I hope that you would have never written such a caustic editorial and ridiculed our group in a great newspaper like yours, had you been well-informed about the objective of our association founded 30 years ago, its means of action and the nature of its suggestion concerning the initials of Mr. Subban. I would bet that your Montreal correspondent had never seen or heard the word ASULF before. Here are some pertinent facts for your information.

First of all, our association is the only one whose sole objective is the promotion of a French language of quality. It has nothing to do with the defense of the legal status of that language. Some other groups do that. If you read the enclosed leaflet, you will see that this fact was recognized by the Conseil supérieur de la langue française. Moreover, if you cast a look on our main interventions in the past, you will see that they have absolutely nothing to do with the English language or the English-speaking people. They concern the quality of the French language spoken or written in our community, period. So, our recent suggestion is not “instructive about the absurdities of Québec’s language-law regime”, as you write.

I also point out that Asulf is not “one French-language rights group” as you write, because our association deals with quality (linguistics) and not rights (politics). Is it clear? So, our message was not “a publicity stunt”, as you write, but a “constructive criticism”.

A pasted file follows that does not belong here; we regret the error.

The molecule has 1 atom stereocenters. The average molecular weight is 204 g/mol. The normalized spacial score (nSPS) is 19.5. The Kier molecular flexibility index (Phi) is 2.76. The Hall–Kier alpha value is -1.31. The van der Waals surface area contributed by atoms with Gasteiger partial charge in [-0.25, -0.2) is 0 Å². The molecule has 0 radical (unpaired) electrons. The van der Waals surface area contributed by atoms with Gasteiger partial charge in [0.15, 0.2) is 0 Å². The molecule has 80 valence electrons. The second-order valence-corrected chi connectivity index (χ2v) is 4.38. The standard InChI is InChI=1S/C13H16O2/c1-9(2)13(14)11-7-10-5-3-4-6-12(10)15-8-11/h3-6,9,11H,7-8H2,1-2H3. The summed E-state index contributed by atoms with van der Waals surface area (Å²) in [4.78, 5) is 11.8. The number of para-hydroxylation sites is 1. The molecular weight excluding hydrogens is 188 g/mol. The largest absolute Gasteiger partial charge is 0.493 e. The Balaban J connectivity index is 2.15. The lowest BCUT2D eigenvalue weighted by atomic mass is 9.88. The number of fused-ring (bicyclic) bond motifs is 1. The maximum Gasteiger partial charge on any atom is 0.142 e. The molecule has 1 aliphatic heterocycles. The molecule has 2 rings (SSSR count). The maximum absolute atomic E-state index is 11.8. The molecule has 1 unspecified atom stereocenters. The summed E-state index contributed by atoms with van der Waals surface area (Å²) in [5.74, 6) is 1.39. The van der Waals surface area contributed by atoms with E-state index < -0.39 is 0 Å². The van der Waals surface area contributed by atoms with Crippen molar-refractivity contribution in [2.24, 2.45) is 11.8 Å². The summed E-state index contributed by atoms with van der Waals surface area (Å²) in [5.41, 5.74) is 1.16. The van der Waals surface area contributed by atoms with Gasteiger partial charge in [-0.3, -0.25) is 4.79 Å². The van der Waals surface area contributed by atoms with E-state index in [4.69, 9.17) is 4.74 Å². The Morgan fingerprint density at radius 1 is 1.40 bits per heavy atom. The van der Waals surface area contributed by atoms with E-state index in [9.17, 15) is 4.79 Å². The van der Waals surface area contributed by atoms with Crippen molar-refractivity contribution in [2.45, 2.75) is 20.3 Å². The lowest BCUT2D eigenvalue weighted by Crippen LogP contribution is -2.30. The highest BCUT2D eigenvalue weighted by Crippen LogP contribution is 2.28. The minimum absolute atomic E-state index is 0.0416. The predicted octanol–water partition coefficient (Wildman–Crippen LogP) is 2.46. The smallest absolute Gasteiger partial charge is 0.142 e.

At the beginning of our association in 1986, there were still few people in some parts of Canada arguing that the Quebecois did not speak pure French, but something close to a dialect. It was a poor excuse for them not to learn our uninteresting idiom. The objective of our association was then very pertinent. You agree?

Even if it means repeating myself, I invite you to remember the difference between the pronunciation of a name and the pronunciation of the abbreviation of that name represented by a letter of the alphabet. When we criticize the pronunciation of Pee and Kay in French, we are aiming at two letters of the alphabet and not the names behind these letters. According to our point of view, Mr. Subban having not been informed correctly by the English-speaking medias, we wrote to him on that question. A copy of that letter is enclosed, it could help you.

You wonder on what would be the answer of Asulf if Subban was named Peter. Would it be Pierre? Not at all. You are asking that question after having written that “Mr. Subban’s name is P.K.” What a confusion! P.K. is not a name, it is the abbreviation of two first names. Now, to answer your question, we would say logically Peter like we say Pernell, but we would pronounce, in French, Pay for the letter P. in both cases. It’s so simple!

While ending this letter, I am thinking a moment to the leader of the Opposition in Québec, Pierre Karl Péladeau. If you call him Pee-Kay, I won’t tell you what to say.

                Yours truly,

RA/ac                Robert AUCLAIR 
c.c.   Letter to Mr. Subban 
        Leaflet Asulf